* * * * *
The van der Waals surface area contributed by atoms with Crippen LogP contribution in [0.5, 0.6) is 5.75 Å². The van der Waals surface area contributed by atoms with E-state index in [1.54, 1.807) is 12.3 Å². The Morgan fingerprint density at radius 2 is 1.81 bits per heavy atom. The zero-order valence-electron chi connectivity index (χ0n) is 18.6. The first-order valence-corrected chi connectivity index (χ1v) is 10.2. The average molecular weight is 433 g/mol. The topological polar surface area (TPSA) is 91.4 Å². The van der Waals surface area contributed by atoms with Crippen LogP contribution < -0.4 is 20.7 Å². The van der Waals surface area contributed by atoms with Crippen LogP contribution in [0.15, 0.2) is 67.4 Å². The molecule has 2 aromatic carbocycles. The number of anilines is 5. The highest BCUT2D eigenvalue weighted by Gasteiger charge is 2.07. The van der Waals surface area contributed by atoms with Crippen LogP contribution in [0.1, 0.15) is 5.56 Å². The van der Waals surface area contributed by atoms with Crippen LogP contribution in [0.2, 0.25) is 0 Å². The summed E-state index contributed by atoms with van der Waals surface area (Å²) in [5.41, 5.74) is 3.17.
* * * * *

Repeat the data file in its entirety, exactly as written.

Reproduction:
The van der Waals surface area contributed by atoms with Crippen LogP contribution in [0.5, 0.6) is 5.75 Å². The van der Waals surface area contributed by atoms with E-state index in [1.54, 1.807) is 12.3 Å². The Morgan fingerprint density at radius 2 is 1.81 bits per heavy atom. The zero-order valence-electron chi connectivity index (χ0n) is 18.6. The first-order valence-corrected chi connectivity index (χ1v) is 10.2. The average molecular weight is 433 g/mol. The topological polar surface area (TPSA) is 91.4 Å². The van der Waals surface area contributed by atoms with Crippen LogP contribution < -0.4 is 20.7 Å². The van der Waals surface area contributed by atoms with Crippen LogP contribution in [0.15, 0.2) is 67.4 Å². The molecule has 2 aromatic carbocycles. The number of anilines is 5. The highest BCUT2D eigenvalue weighted by Gasteiger charge is 2.07. The van der Waals surface area contributed by atoms with Crippen LogP contribution in [0.1, 0.15) is 5.56 Å². The van der Waals surface area contributed by atoms with Crippen LogP contribution in [0.2, 0.25) is 0 Å². The summed E-state index contributed by atoms with van der Waals surface area (Å²) in [5.41, 5.74) is 3.17.